Sherman stretches Proverbs 11:10 to a big conclusion, suggesting that the church’s mission is “to rejoice our cities by offering our neighbors foretastes of kingdom realities.” What does that kingdom look like? And what does it have to do with our occupations? It’s revealed in “preview passages” (Isaiah 61, for example) that speak of rescue, equity and restoration. The very things every believer should be working for, and not just in the few hours a week we spend at church.
Why don’t we think of our work life as something to steward? Why is our best hope on the job to be a witness to co-workers? Sherman gives these reasons: a too-narrow gospel, one that focuses on the individual and ignores the reality of the kingdom announced by Christ; a view of heaven that takes place only in the future; a mindset that between sacred and secular occupations, a great gulf is fixed, that only pastors and missionaries are “called.”
It doesn’t have to be that way. The church that has a “high view of members’ daily work” will challenge and equip them to use their vocational power. Sherman identifies four avenues for integrating faith and work: bloom in your current occupation, donate professional skills, start a new business or begin a targeted initiative in the church. She cites real-life examples of each path, ideas that alternately intrigue and overwhelm. Could your church adopt an elementary school or start a nonprofit to teach photography to teens living in slums?
Sherman knows it can be done. Founder of a community development ministry in Charlottesville, Va., that’s going strong after 16 years, Sherman is director of The Center on Faith in Communities at the Sagamore Institute, is active in research and policy-making and has served as an adviser to the White House Office of Faith-Based and Community Initiatives. Sherman doesn’t make light of the cost. It takes time, often years to figure out what to do and how to do it. Still, her stories are lit with enthusiasm. She knows what the outcome will be when Christians begin to practice vocational stewardship – “newfound joy, meaning and intimacy with Christ.”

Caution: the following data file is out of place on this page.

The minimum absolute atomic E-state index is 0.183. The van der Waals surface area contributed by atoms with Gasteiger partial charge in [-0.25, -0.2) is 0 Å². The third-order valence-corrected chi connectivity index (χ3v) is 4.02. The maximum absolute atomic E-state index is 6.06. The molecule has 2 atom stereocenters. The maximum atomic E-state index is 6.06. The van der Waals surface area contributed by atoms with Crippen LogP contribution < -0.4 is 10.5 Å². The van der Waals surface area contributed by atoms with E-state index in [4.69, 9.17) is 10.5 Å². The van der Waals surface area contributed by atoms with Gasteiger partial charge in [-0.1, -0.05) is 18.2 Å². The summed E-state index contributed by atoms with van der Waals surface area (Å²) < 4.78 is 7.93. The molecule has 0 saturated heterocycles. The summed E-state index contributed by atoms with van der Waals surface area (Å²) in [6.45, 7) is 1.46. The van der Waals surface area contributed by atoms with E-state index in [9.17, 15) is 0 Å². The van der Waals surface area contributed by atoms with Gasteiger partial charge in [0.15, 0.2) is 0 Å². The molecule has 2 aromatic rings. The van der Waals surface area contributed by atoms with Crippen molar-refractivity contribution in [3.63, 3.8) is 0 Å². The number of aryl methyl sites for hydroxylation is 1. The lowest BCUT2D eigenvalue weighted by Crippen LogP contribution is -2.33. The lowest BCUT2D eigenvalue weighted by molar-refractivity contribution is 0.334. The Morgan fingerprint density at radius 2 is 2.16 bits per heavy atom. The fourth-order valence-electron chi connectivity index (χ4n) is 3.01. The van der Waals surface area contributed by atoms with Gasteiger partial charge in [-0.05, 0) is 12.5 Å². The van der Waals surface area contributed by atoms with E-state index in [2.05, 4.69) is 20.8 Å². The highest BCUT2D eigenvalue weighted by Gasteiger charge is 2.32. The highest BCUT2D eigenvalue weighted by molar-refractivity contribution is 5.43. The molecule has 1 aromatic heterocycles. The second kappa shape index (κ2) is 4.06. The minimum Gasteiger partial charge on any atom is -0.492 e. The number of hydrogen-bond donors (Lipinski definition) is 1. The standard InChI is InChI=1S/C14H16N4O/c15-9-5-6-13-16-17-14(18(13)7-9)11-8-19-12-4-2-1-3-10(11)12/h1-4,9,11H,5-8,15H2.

“Kingdom Calling” is intended for pastors and ministry leaders, but it’s also validation for those of us who always suspected there was a stronger connection between our work life and our faith than being a conscientious employee or giving money to missions. An appendix fleshes out the theological themes Sherman bases her work on, such as the intrinsic value of work. A list of sources for further study, a Web site and a study guide for groups give ample opportunity to start exploring.
That how we make our living matters shouldn’t be such a novel idea. We sing about seeking first the kingdom of God and His righteousness. We recite verses about being living sacrifices.
Kingdom calling? We should get up and answer the door.
JANICE HORTON is a freelance writer.